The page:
Residents of the Park Lane Condominiums on South Park Avenue became the latest recipients of free smoke and fire alarms through the American Red Cross’s “Sound the Alarm” campaign.
The “Sound the Alarm” initiative is part of the national humanitarian organization’s Home Fire Campaign, which launched in 2014. Red Cross volunteers, along with fire departments and other partners, canvass at-risk neighborhoods, installing free smoke alarms, replacing batteries in existing alarms and providing fire prevention and safety education.
Every day, seven people die in home fires, according to the Red Cross’s website, and many of those deaths occur in homes that lack working smoke alarms. The majority of fire injurie and deaths are caused not by burns, Rockville Centre Fire Chief Brian Cook told the Herald, but by smoke inhalation.
“The first indication of any sort of smoke in a residence or a commercial building will certainly take part in saving lives,” he said.
The goal of the campaign is to reduce deaths and fire-related injuries by 25 percent in a five-year period, according to Elizabeth Barker, senior disaster program manager for American Red Cross Greater New York. In three years, the initiative has installed more than 1.1 million smoke alarms in more than 470,000 households, and has saved nearly 350 lives.
“It’s important work and it’s a free program for anyone who’s interested,” Barker said. “We try to hit the areas that are most in need, so areas that we see have the largest amount of fires.”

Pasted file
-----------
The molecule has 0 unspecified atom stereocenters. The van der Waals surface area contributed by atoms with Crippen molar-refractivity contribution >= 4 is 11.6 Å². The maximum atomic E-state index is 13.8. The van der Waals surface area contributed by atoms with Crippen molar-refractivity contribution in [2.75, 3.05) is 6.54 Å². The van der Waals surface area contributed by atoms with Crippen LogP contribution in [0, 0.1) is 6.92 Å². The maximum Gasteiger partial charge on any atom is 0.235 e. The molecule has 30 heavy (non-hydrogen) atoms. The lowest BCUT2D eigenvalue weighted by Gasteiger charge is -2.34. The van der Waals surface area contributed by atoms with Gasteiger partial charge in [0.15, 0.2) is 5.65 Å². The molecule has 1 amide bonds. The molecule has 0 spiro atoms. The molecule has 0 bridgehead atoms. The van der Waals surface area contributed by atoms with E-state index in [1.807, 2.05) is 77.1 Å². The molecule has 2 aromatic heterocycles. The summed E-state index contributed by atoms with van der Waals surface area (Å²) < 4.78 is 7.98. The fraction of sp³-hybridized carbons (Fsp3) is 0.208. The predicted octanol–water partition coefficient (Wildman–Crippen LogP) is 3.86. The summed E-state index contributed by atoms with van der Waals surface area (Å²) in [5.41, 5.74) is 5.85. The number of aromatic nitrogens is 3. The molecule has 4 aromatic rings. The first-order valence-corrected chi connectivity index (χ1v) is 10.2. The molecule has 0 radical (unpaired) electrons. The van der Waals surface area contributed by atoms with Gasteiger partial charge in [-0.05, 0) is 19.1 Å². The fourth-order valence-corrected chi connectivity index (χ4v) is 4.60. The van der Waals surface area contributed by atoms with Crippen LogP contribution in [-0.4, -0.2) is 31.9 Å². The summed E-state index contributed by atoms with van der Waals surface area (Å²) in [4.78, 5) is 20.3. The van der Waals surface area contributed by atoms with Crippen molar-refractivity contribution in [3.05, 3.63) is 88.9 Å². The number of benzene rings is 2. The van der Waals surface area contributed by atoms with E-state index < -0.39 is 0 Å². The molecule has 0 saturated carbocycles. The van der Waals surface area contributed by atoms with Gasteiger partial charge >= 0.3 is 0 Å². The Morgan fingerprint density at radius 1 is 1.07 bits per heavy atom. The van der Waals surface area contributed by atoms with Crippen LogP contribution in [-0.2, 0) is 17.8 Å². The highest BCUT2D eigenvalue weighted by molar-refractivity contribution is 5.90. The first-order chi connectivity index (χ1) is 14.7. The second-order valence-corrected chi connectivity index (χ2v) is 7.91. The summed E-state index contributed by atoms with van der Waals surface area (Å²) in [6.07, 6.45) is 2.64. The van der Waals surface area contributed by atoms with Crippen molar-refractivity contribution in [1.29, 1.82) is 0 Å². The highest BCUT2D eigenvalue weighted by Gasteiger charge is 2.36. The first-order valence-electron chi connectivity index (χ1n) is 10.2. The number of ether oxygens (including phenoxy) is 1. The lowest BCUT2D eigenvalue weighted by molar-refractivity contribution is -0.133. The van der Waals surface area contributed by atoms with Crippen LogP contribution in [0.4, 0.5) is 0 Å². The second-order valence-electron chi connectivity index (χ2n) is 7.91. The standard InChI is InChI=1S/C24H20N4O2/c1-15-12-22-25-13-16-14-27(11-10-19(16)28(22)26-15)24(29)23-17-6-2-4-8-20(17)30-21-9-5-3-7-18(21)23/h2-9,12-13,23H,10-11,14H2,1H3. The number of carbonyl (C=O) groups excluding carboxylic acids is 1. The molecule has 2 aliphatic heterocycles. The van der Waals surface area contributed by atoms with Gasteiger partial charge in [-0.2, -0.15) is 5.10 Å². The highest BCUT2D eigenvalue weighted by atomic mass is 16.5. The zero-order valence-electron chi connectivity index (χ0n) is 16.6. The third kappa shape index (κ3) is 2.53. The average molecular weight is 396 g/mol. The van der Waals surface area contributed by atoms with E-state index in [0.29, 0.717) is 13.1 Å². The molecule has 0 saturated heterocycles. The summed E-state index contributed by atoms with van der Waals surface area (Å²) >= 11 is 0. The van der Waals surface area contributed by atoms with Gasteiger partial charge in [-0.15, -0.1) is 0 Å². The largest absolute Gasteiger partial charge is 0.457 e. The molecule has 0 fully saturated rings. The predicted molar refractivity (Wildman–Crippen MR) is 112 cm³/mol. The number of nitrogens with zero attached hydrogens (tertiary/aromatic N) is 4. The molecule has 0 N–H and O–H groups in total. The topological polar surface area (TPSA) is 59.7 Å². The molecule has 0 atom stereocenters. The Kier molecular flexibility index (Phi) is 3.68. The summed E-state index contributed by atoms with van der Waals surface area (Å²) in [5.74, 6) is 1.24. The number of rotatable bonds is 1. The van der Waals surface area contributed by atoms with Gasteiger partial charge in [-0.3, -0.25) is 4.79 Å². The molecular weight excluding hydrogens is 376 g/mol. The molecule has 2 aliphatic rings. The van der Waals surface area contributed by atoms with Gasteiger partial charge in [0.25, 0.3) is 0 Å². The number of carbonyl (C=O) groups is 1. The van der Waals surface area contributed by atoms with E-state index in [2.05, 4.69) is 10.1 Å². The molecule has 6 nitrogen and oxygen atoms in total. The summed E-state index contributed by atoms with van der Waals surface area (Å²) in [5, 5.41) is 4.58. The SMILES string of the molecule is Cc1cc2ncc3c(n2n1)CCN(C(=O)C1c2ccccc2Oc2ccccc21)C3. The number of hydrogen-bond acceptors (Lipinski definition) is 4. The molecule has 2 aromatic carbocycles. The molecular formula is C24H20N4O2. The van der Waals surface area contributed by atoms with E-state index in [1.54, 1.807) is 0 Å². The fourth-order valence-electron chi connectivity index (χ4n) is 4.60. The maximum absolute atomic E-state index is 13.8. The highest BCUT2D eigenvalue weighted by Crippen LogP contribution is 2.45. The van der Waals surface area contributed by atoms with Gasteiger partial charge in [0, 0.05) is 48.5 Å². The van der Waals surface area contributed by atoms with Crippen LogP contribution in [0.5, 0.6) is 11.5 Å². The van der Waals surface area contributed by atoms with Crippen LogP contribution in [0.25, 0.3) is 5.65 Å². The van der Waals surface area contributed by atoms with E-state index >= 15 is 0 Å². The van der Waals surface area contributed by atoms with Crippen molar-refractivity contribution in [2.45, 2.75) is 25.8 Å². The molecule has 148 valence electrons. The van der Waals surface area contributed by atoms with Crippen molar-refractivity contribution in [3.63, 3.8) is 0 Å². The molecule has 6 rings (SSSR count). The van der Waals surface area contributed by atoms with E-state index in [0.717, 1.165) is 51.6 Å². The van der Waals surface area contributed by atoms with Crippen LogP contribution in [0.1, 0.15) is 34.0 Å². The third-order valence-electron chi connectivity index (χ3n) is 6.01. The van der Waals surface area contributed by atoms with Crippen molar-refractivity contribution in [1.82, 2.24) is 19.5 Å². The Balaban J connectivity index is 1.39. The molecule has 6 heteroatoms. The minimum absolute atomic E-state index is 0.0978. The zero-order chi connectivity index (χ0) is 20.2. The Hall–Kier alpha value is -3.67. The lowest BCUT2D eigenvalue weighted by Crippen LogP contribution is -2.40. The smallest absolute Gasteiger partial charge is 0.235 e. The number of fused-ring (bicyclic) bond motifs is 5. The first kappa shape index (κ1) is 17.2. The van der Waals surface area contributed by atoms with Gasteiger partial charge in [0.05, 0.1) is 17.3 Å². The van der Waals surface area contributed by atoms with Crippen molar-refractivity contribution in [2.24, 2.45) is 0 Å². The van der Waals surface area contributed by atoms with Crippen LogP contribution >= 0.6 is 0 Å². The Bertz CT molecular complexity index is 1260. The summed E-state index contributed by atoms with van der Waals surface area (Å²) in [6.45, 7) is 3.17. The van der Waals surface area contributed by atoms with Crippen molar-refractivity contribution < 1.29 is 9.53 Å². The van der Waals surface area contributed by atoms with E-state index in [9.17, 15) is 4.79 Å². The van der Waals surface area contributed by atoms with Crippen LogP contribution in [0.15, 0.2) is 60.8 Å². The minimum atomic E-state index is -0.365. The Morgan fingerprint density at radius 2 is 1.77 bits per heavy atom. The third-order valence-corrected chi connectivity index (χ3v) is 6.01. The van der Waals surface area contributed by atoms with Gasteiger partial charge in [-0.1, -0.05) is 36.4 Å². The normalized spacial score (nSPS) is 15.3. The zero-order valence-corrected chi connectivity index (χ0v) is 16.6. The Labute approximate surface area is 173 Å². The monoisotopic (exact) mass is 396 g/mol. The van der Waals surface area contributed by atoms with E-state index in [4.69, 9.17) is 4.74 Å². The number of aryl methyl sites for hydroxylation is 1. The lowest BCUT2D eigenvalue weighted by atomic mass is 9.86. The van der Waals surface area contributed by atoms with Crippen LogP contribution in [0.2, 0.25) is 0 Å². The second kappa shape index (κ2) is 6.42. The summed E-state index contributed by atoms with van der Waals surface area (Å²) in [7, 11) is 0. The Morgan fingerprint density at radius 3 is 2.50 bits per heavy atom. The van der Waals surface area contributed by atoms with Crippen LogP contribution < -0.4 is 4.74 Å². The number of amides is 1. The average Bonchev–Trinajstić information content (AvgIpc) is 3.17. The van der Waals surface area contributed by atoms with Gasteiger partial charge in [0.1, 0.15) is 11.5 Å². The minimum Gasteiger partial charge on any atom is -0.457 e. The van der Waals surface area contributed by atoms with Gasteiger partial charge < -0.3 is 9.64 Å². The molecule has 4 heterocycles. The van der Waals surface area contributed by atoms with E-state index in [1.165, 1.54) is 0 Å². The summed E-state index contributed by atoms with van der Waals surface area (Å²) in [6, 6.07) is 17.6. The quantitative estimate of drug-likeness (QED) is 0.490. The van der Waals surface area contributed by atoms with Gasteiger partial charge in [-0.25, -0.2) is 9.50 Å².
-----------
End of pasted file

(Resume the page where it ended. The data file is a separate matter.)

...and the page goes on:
The Rockville Centre condominiums, however, reached out to the Red Cross. Twenty homes in the complex received 10-year, sealed-battery smoke detectors, Barker said, and residents also got a lesson in fire safety.
The Red Cross notes that older people and children are the most vulnerable populations. “Seniors don’t typically get up and change their smoke alarms every year or so,” Barker said, “so these will be good for 10 years and keep them safe.”
Barker also noted that some homes typically only have one smoke detector, and through the program, it is the Red Cross’s job to fill in some of the safety gaps, installing alarms in living rooms and bedrooms. “If the common area is in the front and the fire is in the back where the bedroom is, they’ve lost that time,’ she said, “so this is supplemental in that case.”
Cook said that residents with alarms that need its batteries changed should do so twice a year. He added that in addition to the bedroom and common areas, it is a good idea to put smoke alarms in or right outside of kitchens and boiler rooms.”
On April 29 and May 11, Barker said, “We’re just going to blast the whole area, so whoever wants an alarm that day, those are good days to get them.”
For more information about the program, or to sign up to receive an alarm, residents can visit www.redcross.org/li.